Ashley Callingbull is the first Indigenous woman, and first Canadian woman to win the Mrs. Universe title. Callingbull is from Alberta's Enoch Cree Nation. She is very devoted to her culture and Indigenous people, she takes pride in her Native Cree heritage, and has shown this through her volunteer work with community Elders and Indigenous youth. Ashley is also an international motivational speaker and role model for many educational institutions, workshops, conferences and award ceremonies. Ashley is currently the reigning Mrs. Universe 2015 and a Canadian Activist for First Nations Rights and environmental causes in Canada. A true testament to native beauty, Ashley Callingbull is truly an inspiring Indigenous role model.
I thought today about the indigenous cultures of America. As I put this bridle on my horse I realized the native cultures have influenced so many of my beliefs and work around horses. They like many indigenous cultures of the world were the original true natural horseman. Natural horsemanship is not a new found training method. It is the original training method, founded by the Yakut people of Siberia and Mongolia as well as our own Dakota, Comanche and Cheyenne tribes. By putting this native influenced headstall on my horse I want to honor the tradition of pride, pageantry and healing that the horse symbolizes for the native cultures and I want to take a moment to recognize the parallels between what is happening to our wild horses and what is happening to the indigenous cultures of our country. #indigenousrights#indigenousculture#honorandrespect#wildhorseandburroprogram#mustanghorse#freezebrand#chestnuthorse#istandwiththenatives#thankyouforyourteachings#naturalhorsemanship#blmmustang
Wenn eine Wayuu-Frau ein schwarzweißes Muster trägt, bedeutet das, dass kürzlich jemand gestorben ist. Der Tod bedeutet bei den Wayuus zunächst ein großes Fest, es wird mit dem Verstorbenen gefeiert, getanzt, gesungen. Die Seele bleibt präsent und man kann weiterhin mit ihr sprechen, bis die verstorbene Person im Traum einer der nahestehenden Frauen erscheint und ihr mitteilt, dass sie geht. Das kann ein Monat, ein Jahr oder auch sieben Jahre dauern.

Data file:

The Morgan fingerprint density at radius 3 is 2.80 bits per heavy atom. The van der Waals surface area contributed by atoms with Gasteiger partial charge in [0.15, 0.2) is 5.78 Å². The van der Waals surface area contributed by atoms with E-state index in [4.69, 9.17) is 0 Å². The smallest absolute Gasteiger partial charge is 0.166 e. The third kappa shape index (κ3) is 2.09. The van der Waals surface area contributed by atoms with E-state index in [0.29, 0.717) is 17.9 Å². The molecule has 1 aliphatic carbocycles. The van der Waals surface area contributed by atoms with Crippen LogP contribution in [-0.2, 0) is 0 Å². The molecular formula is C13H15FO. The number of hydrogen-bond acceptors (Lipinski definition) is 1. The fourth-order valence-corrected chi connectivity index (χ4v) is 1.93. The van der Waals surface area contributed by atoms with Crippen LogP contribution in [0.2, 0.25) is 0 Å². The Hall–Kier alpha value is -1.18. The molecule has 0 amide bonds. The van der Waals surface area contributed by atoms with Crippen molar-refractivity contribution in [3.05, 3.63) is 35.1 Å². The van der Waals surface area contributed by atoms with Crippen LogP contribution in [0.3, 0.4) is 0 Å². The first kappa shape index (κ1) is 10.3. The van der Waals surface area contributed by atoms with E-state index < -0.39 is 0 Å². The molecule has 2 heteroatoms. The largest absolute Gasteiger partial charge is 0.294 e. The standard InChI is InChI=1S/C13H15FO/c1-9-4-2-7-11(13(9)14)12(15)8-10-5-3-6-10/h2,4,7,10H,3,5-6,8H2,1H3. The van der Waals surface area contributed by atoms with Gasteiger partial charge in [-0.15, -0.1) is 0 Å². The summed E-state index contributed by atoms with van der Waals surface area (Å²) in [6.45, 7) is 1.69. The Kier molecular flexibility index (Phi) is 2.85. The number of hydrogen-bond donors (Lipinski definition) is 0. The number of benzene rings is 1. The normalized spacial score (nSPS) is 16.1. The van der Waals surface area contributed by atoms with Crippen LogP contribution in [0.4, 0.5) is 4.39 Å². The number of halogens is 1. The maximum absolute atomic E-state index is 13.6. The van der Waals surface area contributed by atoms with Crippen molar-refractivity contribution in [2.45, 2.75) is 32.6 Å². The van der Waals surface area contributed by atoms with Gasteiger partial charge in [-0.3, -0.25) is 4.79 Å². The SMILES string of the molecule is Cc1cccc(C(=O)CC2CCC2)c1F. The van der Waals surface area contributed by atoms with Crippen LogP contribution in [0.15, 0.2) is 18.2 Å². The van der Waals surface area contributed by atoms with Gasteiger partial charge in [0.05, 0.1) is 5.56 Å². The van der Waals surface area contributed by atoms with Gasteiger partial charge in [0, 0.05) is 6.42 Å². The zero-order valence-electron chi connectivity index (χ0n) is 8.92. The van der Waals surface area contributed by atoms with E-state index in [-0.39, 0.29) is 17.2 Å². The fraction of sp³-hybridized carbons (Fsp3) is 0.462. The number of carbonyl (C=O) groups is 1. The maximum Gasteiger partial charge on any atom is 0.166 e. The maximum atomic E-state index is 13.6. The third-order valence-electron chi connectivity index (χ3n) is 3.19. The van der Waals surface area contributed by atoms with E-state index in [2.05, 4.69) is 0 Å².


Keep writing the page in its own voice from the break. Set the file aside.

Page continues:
Dann kommt es zum zweiten, tragischen Teil der Beerdigung, wo die Knochen wieder ausgegraben und separat beigelegt werden. #photooftheday#wayuu#indigenousculture#death#travelblogger#travelphotography#colombia#guajira#igerscolombia#igersaustria
Carol "I grew up here in Wujal, my homeland is Helenvale, Mungumby. I was sent away from there when I was a couple of weeks old down to Woorabinda. First Palm Island and then Woorabinda. It was during a time when people were removed from their community. There was 7 in our family. We came back up to Mossman Gorge in the 60's, then up to Cooktown and down to Ayton were our clan group had a big campground there. I was then sent to the dormitory at middle camp where the school is now. That's the old dormitory there (points across the road), its a library now, Indigenous Knowledge Centre. When that broke up, this is when this community (Wujal Wujal) was made. So that's my country up the road. My traditional home is Helenvale, that's where I was born. For me and my family we had a camp up at a place called Mungumby. They have a lodge there now. There is a waterfall there that women are not allowed to go to. Men only, mens only business area. When I was growing up my Dad told me all the stories. Mungumby means waterfall, the name has been altered a bit, the old people had a different pronunciation to it to what it is now today." TBC... #postpositive#yarrieyarns
Toxic Native Series
Mix media on clipboard
Love this piece that is inspired by one of my favorite vintage photo of a beautiful, magnificently tattooed and well adorned (obviously wealthy) Kalinga maiden.
The face of which is obscured by a gas mask and a head that seems to have exploded in different gooey colors...
The artists' take on colonial mentality and endangered culture
The #warrior#Bidayuh tribe has a #headhunting tradition. In the Annah Rais Bidayuh #longhouse village in Sarawak, a #headhouse or #panggah (aka #baruk ) houses several skulls taken by their ancestors before the first White Rajah during the occupation outlawed the practice.
The skulls are believed to protect the villagers, and they still have ceremonies to appease the spirits.
An enemy's hair is used as rope in the construction of the headhouse....😅
Hi guys! 👋
I thought I’d start my own teaching-gram account to gain ideas for my students & to share what we do in my lessons. I’m 21 and I work as an Indigenous teacher aide as well as a Registered Nurse. I love that I get to keep my culture and history alive as well as help improve the health of others. Feel free to follow my journey 🌻👩💼🌈🌎✏️📚👩⚕️ #dowhatyoulove#teacheraide#indigenousculture#registerednurse#workingtwojobs#lovemyjobs